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Declaration ---- used in ----> Package


type type_name is array (range) of element_type;

See LRM section 3.2.1

Rules and Examples

An arraycontains multiple elements of the same type. When an array object is declared, an existing array type must be used.
type NIBBLE is array (3 downto 0) of std_ulogic;
type RAM is array (0 to 31) of integer range 0 to 255;
signal A_BUS : NIBBLE;
signal RAM_0 : RAM;
An array type definition can be unconstrained, i.e. of undefined length. String, bit_vector and std_logic_vector are defined in this way. An object (signal, variable or constant) of an unconstrained array type must have it's index type range defined when it is declared.
type INT_ARRAY is array (integer range <>) of integer;
variable INT_TABLE: INT_ARRAY(0 to 9);
variable LOC_BUS : std_ulogic_vector(7 downto 0);
Arrays with character elements such as string, bit_vector and std_logic_vector may be assigned a literal value using double quotes (see literals):
CONSTANT MSG_o: string := "Test 1 Completed";
A_BUS <= "0000";
LOC_BUS <= "10101010";
Arrays may also be assigned using concatenation (&), aggregates, slices, or a mixture. By default, assignment is made be position.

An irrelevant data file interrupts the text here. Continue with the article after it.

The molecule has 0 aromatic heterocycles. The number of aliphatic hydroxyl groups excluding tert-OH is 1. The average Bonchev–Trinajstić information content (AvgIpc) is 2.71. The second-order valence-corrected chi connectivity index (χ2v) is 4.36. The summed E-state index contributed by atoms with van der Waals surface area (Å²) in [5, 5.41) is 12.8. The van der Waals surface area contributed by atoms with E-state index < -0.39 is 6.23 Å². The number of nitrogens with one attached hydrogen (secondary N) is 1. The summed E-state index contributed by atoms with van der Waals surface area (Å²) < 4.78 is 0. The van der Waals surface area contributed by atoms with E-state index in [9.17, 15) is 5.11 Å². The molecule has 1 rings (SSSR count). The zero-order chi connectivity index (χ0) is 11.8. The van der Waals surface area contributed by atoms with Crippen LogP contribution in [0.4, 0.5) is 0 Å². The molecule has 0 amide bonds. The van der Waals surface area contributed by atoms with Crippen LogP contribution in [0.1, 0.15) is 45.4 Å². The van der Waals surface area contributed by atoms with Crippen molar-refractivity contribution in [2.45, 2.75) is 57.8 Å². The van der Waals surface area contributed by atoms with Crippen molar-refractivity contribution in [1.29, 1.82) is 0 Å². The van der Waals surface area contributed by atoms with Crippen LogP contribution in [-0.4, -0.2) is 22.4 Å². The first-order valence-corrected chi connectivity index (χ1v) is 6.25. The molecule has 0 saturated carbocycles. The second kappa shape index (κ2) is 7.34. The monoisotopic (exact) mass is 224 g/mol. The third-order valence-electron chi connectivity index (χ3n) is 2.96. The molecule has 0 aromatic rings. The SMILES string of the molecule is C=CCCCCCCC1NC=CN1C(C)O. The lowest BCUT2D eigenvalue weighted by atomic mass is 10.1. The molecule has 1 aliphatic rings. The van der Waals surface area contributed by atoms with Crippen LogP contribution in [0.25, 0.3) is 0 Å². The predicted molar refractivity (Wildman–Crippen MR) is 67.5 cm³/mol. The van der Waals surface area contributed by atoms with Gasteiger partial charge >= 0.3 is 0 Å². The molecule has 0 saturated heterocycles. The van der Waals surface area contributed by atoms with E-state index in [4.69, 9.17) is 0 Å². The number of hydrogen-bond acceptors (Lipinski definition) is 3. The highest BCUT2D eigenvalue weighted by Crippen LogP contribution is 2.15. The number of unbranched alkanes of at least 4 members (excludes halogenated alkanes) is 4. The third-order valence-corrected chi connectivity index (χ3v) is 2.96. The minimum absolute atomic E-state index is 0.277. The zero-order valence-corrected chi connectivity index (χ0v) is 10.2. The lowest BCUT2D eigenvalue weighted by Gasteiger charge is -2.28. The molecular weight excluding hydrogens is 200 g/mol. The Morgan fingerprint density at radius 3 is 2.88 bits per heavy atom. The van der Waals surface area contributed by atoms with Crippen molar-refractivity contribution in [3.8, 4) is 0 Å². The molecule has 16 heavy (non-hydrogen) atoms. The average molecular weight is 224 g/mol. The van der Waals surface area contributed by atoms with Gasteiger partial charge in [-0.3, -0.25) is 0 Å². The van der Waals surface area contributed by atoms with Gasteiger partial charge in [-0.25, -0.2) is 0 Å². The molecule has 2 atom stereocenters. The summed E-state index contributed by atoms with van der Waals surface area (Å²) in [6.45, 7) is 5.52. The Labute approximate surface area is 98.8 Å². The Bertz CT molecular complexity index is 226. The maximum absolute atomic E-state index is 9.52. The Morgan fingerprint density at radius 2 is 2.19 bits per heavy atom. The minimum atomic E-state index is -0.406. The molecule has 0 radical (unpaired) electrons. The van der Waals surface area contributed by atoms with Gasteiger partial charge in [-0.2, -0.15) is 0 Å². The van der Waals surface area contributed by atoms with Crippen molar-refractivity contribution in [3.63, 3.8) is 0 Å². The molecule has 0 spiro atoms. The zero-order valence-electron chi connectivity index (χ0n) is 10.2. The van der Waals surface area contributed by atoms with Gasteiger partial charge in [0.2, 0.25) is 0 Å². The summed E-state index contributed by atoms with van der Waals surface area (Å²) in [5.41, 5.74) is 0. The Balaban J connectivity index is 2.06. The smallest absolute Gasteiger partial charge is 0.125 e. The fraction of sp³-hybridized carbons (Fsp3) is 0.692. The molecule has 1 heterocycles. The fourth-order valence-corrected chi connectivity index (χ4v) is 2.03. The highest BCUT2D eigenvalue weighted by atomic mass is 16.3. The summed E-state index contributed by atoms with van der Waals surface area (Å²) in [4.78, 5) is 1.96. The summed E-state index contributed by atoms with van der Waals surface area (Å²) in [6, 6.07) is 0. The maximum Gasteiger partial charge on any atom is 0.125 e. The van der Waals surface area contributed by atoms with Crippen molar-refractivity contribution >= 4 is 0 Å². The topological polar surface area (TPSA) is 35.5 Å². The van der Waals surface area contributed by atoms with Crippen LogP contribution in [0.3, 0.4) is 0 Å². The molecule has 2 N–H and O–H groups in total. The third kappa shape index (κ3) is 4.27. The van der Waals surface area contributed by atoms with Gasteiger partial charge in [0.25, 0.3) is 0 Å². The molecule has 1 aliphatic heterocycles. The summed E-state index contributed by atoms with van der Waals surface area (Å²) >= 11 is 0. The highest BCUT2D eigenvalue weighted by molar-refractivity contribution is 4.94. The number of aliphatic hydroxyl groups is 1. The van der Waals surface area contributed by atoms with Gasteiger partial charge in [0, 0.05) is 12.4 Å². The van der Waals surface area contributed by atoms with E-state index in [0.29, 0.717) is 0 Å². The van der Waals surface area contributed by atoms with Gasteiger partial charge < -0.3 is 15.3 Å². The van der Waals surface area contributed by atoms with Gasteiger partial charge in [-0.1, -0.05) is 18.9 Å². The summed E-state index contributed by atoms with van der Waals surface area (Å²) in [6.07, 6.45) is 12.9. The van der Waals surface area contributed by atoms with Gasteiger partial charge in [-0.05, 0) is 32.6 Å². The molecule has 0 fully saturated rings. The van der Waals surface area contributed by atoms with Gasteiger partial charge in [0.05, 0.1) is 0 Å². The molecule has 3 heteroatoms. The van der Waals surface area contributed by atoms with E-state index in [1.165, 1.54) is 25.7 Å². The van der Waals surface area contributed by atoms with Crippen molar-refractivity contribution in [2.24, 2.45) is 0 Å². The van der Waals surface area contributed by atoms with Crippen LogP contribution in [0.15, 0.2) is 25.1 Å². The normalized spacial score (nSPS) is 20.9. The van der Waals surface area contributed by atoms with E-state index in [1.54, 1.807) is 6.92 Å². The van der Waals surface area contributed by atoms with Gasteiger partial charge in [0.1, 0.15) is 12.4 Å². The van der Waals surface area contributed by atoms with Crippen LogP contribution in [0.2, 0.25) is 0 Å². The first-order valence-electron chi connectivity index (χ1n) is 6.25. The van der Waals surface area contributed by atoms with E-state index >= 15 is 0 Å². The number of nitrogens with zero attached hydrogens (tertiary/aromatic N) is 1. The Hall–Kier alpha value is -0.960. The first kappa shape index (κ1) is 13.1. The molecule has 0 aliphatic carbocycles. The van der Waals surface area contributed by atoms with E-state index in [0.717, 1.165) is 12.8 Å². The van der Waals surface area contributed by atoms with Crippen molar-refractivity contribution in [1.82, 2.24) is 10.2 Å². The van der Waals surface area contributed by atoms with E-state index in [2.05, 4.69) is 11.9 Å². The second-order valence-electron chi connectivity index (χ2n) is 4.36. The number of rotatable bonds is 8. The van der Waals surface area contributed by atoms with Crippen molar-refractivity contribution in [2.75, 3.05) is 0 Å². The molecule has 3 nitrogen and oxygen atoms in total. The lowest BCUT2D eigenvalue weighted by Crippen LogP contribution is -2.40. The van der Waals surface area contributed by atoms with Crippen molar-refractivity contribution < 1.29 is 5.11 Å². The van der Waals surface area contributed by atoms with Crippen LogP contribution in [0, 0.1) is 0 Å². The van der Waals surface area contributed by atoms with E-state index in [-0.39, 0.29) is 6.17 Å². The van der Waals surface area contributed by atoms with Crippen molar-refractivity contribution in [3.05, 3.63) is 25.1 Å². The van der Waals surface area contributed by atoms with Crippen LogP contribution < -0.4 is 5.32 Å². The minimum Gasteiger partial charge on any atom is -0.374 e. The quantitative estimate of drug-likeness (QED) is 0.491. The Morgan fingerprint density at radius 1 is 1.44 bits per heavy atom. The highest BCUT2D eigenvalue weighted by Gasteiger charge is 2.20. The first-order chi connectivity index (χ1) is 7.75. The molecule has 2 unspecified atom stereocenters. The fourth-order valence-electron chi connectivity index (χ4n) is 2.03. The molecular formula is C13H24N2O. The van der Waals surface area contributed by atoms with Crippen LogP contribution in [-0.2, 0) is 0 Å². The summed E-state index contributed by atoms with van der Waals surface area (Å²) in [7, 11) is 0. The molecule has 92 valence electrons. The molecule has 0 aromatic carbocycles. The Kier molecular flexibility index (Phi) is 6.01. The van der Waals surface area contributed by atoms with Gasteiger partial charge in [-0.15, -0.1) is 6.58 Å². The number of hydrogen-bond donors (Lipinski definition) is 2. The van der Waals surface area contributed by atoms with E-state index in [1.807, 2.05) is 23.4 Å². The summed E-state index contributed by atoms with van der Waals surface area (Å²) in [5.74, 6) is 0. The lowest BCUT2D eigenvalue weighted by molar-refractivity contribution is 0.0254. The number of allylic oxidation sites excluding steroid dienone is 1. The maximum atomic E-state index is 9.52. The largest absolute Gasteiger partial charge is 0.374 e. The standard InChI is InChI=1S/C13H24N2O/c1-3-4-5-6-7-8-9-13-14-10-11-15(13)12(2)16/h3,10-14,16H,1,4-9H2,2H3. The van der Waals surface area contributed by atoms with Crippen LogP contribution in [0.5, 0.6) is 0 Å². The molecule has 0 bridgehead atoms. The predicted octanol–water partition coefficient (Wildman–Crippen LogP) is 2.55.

-- an equivalent assignment:
A_BUS <= (A_BIT & B_BIT & C_BIT & D_BIT);
-- rotate A_BUS to the left:
A_BUS <= A_BUS(2 downto 0) & A_BUS(3);;
Arrays of arrays may be declared. These are useful for memories, vector tables, etc.:
type NIBBLE is array (3 downto 0) of std_ulogic;
type MEM is array (0 to 7) of NIBBLE;
-- an array "array of array" type
variable MEM8X4 : MEM;
-- accessing the whole array:
MEM8X4 := ("0000", "0001", "0010", "0011", "0100", "0101", "0110", "0111");
-- accessing a "word"
MEM8X4(5) := "0110";
-- accessing a single bit
MEM8X4(6) (0) := '0';
True two (or more) dimensional arrays may also be declared:
type T_2D is array (3 downto 0, 1 downto 0) of integer;
signal X_2D : T_2D;
X_2D <= ((0,0), (1,1), (2,2), (3,3));
X_2D(3,1) <= 4;

Synthesis Issues

Most logic synthesis tools accept one-dimensional arrays of other supported types. 1-D arrays of 1-D arrays are often supported. Some tols also allow true 2-D arrays, but not more dimensions.

Note that arrays are usually implemented using gates and flip-flops, not ROM's and RAM's.

Whats New in '93

Array types have not changed in VHDL-93.